The second concern was prompted by the sad voices of spokespeople for women’s groups, who said it will be worrying for the women who will have to lay crime complaints with police they may now suspect of having seen “inappropriate” images. Worries about collections of vicious images, illegal images I could understand, but they seem to be working on the theory that only the politically correct could be good cops.

Does that mean assault victims should be scared to seek protection from cops who like karate, or boxing, or a bit of “biffo’ in rugby? I’d say the opposite. Does it mean our army should weed out the guys who hunt, or read war comics, in case they can’t be “peacekeepers”?

If I were a victim of violent crime, I would be more worried about complaining to the Police about the grovelling nancies we will have after their cringing leaders have driven out everyone whose taste in humour fails the Labour Cabinet’s cultural safety test.

I know of no evidence that a “macho culture’ is incompatible with diligent and honest upholding of the law. I’ve seen nothing to support theories that being a good thief-catching cop is compromised by irreverence toward the sinister sisterhood. A macho culture could be one of the better methods of eliciting selfless courage when it is called for. I suspect that far more unhealthy cultures will revegetate any cultural desert left after Labour’s Commissioners finish their inquiry into the Police culture.

This brings me to my third concern. Where is this fear of “objectionable” thoughts taking us? What prompts a credulous Radio New Zealand to solemnly pass on an expert’s warning that undesirable material is “a major problem for NZ corporates”, with over 30% of work computers infected?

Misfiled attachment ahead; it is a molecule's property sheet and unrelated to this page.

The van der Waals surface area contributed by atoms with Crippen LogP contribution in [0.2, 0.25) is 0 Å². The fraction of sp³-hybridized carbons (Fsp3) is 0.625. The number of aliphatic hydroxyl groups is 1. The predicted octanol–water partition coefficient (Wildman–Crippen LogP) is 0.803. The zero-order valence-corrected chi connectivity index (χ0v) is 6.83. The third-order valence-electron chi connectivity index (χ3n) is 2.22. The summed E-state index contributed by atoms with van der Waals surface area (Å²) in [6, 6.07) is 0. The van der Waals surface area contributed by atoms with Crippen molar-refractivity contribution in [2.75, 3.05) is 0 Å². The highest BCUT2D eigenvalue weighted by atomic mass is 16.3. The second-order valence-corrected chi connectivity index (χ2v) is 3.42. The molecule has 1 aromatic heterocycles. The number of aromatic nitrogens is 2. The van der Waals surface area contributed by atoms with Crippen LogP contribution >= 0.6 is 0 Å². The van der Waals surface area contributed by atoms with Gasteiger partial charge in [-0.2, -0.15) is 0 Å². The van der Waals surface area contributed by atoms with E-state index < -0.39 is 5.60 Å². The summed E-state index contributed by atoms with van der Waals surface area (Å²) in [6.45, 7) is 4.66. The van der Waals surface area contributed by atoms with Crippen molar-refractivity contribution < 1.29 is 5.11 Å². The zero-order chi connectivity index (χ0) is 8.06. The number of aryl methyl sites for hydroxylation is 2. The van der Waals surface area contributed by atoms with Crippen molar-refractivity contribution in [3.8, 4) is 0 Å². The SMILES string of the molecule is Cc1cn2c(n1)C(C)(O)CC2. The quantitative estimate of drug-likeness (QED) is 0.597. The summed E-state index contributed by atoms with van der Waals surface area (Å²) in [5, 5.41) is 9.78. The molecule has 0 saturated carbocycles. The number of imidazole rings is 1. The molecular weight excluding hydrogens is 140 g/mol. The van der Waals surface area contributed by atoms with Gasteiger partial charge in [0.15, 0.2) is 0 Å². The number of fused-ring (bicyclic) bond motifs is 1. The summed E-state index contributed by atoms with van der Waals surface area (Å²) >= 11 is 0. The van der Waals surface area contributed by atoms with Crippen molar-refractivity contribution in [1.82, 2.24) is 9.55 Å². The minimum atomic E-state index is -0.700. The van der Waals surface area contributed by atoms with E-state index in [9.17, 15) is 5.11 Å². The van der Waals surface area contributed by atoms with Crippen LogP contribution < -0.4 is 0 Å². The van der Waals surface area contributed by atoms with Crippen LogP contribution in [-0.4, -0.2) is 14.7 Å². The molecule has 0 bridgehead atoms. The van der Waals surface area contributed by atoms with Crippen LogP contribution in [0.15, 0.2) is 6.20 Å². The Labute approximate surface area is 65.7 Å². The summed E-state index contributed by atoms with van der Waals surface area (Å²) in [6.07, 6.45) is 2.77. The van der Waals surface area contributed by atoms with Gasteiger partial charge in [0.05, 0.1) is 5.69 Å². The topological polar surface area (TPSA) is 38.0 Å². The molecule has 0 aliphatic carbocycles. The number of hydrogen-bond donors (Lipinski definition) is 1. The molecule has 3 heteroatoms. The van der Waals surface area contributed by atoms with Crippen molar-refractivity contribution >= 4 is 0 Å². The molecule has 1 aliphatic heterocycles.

I believe it is undiluted hypocrisy and we are all victims of it. A large proportion of the population has been forced to swallow their daily offence at public lewdness, degrading acts broadcast to every family living room, raunchy billboards and print in every magazine rack. Yet the secretaries’ flirtatious teasing of my naivety in my first law clerk workplace would now count as harassment and the employer would be at grave risk. The fake high-mindedness forced on employers gets more pressing with every government move to foster public squalor and degradation in sexual matters.

The cops who will be pilloried are just collateral damage to a Government desperate to look terribly strict on computer images of sex to distract attention from the actual sex loosed by their own dodgy agenda described by John Tamihere

I may rue this column if too many of the images prove to be truly disgusting and illegal. But in the meantime I’ll stand up for the many normal folk among the unlucky 330 caught by the Police November snapshot of their database.

I am proud to be an ACT MP, not obliged to mouth the platitudes of all the others.